Usually our typical pattern of reaction to new information is consolidated in the attachment relationship with our parents; but with clinical work it can be changed.

If you recognise yourself in having issues at adapting and accepting important changes in your life, you may try to think about the dynamics written above.

What is scaring you? What are the feared consequences? What are your intimate beliefs about yourself dealing with this change?

Sometimes it may be hard to go through this alone by ourselves. Psychotherapy can help you realise what is preventing you to adapt to how your life is turning out. Moreover, it can help you achieve more flexibility and strengthen your self-esteem.

Being aware of what is happening is, as a matter of fact, the first step to change.

How to cope with bipolar disorder

Bipolar Disorder

As the former quote says, mood swings are the core feature of people with bipolar disorder.

As a matter of fact, events can trigger the mood swings, making the person feel the related excitement or sadness in such a deep way.

Bipolar disorder is an affective disorder that implies strong mood swings, from mania or hypomania to deep depression, alternating with periods of time with mood in a normale range.

There are two types of bipolar disorders:

  • Type I: periods of intense activation and excessive mood elevation alternates with periods of deep depression. During mood elevation, the person doesn’t need to sleep as much as usual, acts in a different way from how he normally does, has an extreme self-confidence that could bring him to get involved into potentially dangerous situations (excessive speed driving, gambling, not safe and/or promiscuous sexual activity, …). This elevation is so intense that it gets very difficult to handle and potentially dangerous for the person himself or the people who surround him, requiring then a hospitalisation. Sometimes mixed states can be present: the person can experience symptoms of mania and depression at the same time.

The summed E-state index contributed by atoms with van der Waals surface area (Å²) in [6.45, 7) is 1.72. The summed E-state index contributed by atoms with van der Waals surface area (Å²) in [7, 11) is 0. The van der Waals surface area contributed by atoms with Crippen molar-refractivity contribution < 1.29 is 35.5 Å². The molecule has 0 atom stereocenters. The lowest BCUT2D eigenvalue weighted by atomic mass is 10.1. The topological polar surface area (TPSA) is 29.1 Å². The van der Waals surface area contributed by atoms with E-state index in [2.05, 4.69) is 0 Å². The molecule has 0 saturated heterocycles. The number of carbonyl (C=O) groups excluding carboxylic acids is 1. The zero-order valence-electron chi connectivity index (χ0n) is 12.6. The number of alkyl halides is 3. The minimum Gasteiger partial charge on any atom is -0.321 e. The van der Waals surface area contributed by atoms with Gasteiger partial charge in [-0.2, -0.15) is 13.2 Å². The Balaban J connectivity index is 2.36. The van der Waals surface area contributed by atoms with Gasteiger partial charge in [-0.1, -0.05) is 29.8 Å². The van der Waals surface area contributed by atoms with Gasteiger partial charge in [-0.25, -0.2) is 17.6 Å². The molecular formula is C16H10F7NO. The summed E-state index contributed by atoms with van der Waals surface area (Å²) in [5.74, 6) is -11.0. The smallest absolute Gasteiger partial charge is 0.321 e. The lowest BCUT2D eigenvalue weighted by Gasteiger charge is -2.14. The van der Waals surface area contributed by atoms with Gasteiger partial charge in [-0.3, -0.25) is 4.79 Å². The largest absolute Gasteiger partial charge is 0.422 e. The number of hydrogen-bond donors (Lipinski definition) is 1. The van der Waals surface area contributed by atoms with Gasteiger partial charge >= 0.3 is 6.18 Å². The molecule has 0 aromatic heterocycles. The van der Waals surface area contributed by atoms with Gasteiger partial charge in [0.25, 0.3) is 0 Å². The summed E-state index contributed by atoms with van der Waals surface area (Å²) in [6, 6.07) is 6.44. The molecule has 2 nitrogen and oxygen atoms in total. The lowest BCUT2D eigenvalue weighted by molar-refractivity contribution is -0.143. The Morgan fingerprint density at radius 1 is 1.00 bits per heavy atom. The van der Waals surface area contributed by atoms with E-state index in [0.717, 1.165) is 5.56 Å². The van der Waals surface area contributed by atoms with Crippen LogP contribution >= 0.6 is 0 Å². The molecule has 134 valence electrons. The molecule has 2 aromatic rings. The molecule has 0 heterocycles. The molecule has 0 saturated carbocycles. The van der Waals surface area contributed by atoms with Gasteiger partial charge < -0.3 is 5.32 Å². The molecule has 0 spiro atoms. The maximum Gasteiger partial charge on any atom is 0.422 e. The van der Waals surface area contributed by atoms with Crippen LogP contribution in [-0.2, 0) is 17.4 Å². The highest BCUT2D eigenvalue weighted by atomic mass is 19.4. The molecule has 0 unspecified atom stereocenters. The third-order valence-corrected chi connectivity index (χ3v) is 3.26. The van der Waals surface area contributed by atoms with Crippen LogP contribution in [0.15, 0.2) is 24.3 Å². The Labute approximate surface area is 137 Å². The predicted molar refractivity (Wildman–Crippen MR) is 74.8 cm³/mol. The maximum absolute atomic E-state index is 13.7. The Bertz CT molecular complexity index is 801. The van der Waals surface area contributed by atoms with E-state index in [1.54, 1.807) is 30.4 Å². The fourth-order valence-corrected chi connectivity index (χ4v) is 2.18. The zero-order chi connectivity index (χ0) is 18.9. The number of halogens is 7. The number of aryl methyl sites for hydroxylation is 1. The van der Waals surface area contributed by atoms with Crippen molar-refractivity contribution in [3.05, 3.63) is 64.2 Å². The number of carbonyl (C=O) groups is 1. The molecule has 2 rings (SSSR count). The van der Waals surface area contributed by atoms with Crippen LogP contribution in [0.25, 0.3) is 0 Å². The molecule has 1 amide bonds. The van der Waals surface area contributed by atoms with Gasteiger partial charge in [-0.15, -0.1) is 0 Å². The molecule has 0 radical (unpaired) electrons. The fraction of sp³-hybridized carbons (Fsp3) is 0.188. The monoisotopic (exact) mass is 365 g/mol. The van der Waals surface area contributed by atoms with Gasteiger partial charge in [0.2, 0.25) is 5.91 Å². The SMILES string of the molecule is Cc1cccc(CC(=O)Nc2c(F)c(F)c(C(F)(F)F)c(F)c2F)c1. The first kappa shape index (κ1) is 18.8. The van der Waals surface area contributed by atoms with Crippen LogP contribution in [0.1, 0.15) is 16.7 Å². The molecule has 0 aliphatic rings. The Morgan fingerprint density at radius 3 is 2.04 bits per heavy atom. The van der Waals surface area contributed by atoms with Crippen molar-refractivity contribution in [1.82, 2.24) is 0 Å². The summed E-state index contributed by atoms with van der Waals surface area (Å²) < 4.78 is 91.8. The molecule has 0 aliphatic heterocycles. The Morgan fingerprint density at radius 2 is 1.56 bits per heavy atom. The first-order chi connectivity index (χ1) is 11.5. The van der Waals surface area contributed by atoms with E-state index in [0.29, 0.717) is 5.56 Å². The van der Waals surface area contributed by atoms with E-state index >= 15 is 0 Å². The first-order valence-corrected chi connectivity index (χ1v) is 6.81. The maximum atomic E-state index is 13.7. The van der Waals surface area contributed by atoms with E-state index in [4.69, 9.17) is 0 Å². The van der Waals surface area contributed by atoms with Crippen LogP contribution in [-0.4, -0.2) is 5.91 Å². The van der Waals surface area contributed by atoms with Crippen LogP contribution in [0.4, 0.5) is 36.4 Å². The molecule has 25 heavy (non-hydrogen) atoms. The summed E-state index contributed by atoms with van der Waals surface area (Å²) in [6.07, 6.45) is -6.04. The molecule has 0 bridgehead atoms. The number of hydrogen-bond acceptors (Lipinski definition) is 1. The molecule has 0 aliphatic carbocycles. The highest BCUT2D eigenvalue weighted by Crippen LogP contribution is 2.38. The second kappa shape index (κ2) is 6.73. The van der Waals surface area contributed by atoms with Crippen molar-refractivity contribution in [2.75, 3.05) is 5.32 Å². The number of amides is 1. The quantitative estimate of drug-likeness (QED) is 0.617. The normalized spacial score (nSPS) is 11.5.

• Type II: periods of time with hypomania alternate with periods of depression. Hypomania means having a less intense mood elevation, that never requires a hospitalisation. Even if the mood swings are less intense, their impact and consequences are anyway impressive.

Bipolar disorder treatment?

Bipolar disorder can be managed with an appropriate pharmacotherapy with mood stabilisers prescribed by a specialised psychiatrist, that will help you in controlling these swing and that should be very regularly taken.

Cognitive Behavioural psychotherapy is a parallel tool that is highly recommended by NICE guidelines (National Institute of Health and Care Excellence) in the treatment of bipolar disorder.

As a matter of fact, psychotherapy can be very helpful to better cope with the consequences of the swings and to adjust your lifestyle to prevent mood changes and to better cope with them. The best ways to prevent mood changes are indeed pharmacotherapy and adopting a very stable and healthy lifestyle.

As Sun Tzu said, “keep your friends close, but your enemies closer”. Cognitive Behavioural Psychotherapy can help you in getting to know bipolar disorder, in having a better awareness of it and in early recognising when the mood is changing so that you will be better prepared to deal with it before it gets worse.